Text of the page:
Image_1_Application of a multispecies probiotic reduces gastro-intestinal discomfort and induces microbial changes after colonoscopy.jpeg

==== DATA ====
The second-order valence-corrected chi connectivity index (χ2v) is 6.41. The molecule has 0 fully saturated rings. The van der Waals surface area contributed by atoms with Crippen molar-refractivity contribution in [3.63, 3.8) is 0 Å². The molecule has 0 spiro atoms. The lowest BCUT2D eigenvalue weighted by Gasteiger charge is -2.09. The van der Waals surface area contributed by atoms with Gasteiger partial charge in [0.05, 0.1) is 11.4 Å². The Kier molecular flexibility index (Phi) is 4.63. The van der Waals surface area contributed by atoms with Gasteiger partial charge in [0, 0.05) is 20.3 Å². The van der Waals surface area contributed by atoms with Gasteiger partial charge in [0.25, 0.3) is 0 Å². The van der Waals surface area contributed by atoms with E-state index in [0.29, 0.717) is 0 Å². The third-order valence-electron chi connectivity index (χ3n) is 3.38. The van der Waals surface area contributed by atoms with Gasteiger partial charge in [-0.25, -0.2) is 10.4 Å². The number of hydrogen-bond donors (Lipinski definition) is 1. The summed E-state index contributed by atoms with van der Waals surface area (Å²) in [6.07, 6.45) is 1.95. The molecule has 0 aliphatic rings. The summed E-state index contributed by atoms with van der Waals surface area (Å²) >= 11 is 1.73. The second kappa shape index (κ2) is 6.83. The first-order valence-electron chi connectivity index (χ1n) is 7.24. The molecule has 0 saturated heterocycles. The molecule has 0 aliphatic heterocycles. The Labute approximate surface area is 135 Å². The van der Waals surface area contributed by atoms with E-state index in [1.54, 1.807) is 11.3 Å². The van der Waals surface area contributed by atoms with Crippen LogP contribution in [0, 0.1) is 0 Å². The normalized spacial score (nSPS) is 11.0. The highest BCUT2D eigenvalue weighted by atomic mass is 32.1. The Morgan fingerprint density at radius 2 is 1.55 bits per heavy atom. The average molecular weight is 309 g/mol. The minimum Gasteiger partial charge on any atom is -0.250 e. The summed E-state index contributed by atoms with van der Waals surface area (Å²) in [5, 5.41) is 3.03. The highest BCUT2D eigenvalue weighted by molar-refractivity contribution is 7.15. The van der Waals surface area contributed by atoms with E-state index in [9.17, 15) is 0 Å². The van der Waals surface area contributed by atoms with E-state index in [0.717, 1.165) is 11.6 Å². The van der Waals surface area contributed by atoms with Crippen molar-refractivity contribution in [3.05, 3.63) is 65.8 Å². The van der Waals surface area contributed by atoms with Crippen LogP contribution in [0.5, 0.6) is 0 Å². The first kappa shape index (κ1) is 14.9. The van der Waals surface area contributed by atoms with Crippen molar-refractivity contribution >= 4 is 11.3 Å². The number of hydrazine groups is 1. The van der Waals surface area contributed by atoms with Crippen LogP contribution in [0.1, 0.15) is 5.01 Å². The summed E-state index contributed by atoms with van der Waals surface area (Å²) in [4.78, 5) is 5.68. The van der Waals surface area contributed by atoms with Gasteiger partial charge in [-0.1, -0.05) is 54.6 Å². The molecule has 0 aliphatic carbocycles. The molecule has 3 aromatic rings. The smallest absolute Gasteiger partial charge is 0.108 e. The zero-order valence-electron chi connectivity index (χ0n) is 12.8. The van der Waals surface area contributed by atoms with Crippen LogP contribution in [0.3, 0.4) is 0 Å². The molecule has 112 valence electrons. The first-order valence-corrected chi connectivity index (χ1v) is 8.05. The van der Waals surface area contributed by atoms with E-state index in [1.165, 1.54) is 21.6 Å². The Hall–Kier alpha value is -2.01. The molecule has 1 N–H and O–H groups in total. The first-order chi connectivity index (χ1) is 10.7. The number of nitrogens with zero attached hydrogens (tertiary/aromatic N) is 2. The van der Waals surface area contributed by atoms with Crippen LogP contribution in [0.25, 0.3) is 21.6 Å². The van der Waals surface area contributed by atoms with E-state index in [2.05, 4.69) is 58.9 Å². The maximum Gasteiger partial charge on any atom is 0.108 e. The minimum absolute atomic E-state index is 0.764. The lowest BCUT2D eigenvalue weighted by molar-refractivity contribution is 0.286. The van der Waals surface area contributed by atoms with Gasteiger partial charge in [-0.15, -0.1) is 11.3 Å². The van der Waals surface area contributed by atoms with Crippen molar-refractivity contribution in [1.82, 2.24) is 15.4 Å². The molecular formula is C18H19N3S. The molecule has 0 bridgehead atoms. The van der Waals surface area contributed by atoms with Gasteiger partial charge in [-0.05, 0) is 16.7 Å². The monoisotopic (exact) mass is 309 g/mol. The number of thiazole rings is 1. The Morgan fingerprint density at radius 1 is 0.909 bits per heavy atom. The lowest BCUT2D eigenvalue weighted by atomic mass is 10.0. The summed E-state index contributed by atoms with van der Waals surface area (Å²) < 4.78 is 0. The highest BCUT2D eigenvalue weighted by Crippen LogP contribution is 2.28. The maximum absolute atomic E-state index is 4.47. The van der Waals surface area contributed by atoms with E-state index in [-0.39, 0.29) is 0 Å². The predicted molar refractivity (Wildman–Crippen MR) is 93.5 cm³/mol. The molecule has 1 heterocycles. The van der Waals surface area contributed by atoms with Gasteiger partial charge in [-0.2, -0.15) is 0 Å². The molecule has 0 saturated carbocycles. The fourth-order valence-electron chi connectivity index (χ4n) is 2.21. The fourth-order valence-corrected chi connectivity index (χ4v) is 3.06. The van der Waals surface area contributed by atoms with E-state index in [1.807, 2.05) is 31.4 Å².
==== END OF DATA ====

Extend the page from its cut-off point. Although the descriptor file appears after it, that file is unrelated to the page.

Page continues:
Even after decades of research and pharmaceutical development, cancer is still one of the most common causes of death in the western population and the management of cancer will remain a major challenge of medical research. One of the most common types of cancer is colorectal cancer (CRC). Prevention by detection of early-stage precursors is the most reliable method to prevent CRC development. In dependence of age, familial predisposition, and other risk factors the preventative routine screening for CRC by colonoscopy should be performed at least twice in intervals of about ten years. Although colonoscopy is a life-saving clinical examination reducing both incidence and mortality of CRC significantly, it has still a bad reputation in the population as an uncomfortable procedure with unpleasant side effects lasting sometimes over days to weeks. These effects are most likely caused by the bowel preparation before colonoscopy, which is crucial for a successful colonoscopy with high quality. Beside pain, bleeding and other rare but severe complications of colonoscopy, cleaning of the intestinal mucosa alters the gut microbiome significantly and consistently. Abdominal pain, cramps, diarrhea, nausea, bloating, and constipation are common adverse events which can continue to affect patients for days or even weeks after the procedure. In this multicenter, placebo controlled, double blind clinical trial, we investigated the effect of an intervention with a multispecies probiotic formulation for 30 days on the adverse events due to bowel preparation. We show that the treatment of participants with the multispecies probiotic formulation decreases the number of days with constipation significantly, and reduced pain, bloating, diarrhea, and general discomfort. 16S based amplicon analyses reveal recovery of administered probiotic strains from stool samples and differences in alpha diversity dynamics with higher variability in the probiotic group compared to the placebo group. In conclusion, the probiotic ameliorates the side effects after colonoscopy and might be an important supplement to increase acceptance of this life-saving preventative examination. Further, we present here for the first time that probiotic intervention of only 30 days affects alpha diversity parameters in stool samples.